Ticks can be an issue for pets in the Grass Valley. Today our Grass Valley Veterinary Hospital vets explain the dangers of ticks, how these external parasites thrive, and how to protect your pet and your family.
What are ticks?
Ticks are external parasites that bite and feed on the blood of animals and humans. They are typically found in grassy areas and rely on host animals (usually wild animals) for transportation as they do not jump or fly. Wild animals will often bring these pests onto your property where they can easily latch on to your dog or outdoor cat.
Are ticks dangerous?
Ticks are responsible for spreading a number of serious diseases to both pets and people. The most commonly spread condition is Lyme disease, which is transmitted when an infected tick's saliva—which contains the Borrelia bacteria responsible for Lyme disease—makes its way into the bloodstream of a pet or human.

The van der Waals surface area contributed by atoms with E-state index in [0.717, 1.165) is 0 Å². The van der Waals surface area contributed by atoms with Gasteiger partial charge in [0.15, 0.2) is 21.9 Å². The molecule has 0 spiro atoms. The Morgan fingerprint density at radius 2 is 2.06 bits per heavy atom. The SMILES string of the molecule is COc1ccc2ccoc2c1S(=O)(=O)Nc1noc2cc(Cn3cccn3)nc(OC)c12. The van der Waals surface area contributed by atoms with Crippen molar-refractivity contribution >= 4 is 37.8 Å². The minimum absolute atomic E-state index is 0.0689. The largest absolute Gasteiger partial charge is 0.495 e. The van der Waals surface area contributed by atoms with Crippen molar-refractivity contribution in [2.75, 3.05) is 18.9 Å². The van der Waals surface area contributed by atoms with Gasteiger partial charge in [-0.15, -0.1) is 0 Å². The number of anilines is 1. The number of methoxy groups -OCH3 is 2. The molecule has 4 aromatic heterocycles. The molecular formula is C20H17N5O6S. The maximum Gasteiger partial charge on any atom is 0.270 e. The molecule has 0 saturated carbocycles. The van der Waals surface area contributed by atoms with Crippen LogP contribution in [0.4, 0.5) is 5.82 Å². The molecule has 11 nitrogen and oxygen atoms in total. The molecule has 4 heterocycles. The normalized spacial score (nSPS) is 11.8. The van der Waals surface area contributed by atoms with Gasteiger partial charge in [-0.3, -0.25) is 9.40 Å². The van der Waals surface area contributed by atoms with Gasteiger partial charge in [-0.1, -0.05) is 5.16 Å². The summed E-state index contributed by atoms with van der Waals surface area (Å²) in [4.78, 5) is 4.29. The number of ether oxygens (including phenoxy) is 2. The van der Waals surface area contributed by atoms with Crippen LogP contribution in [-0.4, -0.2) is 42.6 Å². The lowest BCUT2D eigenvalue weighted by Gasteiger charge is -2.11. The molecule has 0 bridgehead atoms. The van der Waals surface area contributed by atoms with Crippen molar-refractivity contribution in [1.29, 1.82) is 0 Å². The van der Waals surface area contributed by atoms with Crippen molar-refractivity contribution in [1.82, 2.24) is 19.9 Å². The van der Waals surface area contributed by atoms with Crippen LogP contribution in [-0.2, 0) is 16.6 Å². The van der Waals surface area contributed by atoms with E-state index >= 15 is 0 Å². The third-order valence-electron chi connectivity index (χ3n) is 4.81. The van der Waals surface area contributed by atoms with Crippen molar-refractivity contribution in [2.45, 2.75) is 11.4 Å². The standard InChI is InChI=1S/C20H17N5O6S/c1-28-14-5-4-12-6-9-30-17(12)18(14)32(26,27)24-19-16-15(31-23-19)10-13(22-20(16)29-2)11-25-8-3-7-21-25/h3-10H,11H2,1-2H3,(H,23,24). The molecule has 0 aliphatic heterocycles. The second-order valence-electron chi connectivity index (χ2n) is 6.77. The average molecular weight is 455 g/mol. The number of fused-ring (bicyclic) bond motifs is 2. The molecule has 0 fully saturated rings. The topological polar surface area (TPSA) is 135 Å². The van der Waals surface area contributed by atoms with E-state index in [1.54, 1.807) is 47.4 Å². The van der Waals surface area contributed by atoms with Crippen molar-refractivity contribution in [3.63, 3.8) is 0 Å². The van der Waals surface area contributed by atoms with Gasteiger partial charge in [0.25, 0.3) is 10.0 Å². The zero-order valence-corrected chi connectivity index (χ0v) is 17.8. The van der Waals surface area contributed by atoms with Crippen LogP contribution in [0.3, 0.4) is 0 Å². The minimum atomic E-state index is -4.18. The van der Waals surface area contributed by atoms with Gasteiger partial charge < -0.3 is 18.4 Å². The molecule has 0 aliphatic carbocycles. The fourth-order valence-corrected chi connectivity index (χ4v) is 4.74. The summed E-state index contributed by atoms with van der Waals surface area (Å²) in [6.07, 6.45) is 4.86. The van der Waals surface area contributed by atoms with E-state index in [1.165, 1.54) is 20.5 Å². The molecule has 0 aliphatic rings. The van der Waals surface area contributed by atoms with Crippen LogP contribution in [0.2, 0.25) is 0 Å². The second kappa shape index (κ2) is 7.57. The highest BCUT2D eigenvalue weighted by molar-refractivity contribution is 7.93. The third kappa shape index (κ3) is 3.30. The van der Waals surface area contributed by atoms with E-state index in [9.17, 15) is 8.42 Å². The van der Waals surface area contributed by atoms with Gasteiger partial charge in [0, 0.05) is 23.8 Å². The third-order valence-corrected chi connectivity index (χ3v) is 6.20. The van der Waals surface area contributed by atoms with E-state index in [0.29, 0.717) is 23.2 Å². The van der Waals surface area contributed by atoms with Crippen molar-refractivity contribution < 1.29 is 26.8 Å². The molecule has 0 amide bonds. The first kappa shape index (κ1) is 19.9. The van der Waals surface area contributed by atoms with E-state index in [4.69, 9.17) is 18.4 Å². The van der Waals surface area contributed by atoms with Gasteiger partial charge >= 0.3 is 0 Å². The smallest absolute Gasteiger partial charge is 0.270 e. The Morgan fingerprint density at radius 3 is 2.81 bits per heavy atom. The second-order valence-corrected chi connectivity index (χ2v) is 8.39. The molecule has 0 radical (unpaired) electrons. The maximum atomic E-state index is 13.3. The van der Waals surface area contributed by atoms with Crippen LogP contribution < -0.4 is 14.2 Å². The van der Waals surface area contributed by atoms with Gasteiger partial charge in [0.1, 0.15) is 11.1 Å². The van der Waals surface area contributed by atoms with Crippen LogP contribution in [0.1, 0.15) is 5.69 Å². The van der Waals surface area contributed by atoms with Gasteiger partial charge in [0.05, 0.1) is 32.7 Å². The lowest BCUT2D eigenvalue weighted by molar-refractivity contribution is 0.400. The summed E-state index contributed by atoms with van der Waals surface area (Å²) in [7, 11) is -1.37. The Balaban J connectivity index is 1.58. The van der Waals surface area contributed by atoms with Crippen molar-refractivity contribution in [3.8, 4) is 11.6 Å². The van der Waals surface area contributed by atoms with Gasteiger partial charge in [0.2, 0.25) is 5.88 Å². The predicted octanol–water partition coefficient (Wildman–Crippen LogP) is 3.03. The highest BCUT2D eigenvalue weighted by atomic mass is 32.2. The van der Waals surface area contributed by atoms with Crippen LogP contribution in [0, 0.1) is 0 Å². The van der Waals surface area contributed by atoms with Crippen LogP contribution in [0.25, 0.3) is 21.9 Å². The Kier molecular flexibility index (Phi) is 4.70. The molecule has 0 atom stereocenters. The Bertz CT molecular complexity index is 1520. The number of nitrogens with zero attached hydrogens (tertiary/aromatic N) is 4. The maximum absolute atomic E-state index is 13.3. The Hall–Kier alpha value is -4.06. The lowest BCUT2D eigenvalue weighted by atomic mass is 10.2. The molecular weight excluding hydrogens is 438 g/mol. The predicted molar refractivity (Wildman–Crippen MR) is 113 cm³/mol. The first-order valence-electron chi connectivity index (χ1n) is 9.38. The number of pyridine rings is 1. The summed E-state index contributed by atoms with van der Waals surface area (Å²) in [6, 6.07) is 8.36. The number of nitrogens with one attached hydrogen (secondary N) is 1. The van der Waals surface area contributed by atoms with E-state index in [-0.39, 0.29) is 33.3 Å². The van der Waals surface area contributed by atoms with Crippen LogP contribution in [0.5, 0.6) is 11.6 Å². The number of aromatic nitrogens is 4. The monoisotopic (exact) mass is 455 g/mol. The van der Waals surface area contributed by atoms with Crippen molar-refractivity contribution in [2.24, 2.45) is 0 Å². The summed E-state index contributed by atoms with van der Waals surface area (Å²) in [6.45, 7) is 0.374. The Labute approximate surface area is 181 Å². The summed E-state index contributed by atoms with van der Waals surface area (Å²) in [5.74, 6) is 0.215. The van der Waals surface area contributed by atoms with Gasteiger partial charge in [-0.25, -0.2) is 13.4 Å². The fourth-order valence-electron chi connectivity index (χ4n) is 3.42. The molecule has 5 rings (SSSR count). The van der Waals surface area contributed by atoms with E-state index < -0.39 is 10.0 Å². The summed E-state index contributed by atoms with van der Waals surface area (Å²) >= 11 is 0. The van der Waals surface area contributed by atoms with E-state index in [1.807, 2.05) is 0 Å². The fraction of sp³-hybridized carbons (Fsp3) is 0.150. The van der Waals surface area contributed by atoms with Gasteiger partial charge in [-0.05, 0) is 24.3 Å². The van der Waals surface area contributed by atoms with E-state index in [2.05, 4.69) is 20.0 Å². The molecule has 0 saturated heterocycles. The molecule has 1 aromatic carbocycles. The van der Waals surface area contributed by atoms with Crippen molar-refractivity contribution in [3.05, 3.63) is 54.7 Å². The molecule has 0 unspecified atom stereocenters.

What do ticks look like in Grass Valley?
The western black-legged tick is one of the most common tick species found in Grass Valley and has the distinction as being the species responsible for most cases of Lyme disease in our state.
The black-legged tick is found in wooded, bushy areas and both males and females have flat, oval bodies. While female western black-legged ticks' bodies are about 1/8" in size and orangish-brown (with a reddish-brown colored abdomen that becomes darker after feeding on a host), male western black-legged ticks are roughly 1/16" and reddish-brown overall. They are longer than they are wide, and have sharply pointed, toothed mouth parts you can see clearly from above. Though tick exposure may occur year-round, they are most active from March to July.
How do I check my pet for ticks?
Even after a short walk through bush and grass, check your dog carefully for ticks. Be sure to check deep within your pet's fur, behind and inside the ears, between the legs, around the neck and between the toes.
How do I get rid of or prevent ticks?
Preventive measures for ticks include spot-on treatments, oral medications, tick collars, or even using a shampoo containing medicated ingredients to bathe your pet and kill ticks on contact. Speak with your vet to determine the right option for you and your pet.
To help keep your yard tick-free, keep your grass cut short and reduce the amount of brush around your yard. This will give ticks fewer areas to live and breed. At the height of tick season, you may want to limit the time your pet spends outside in the grass.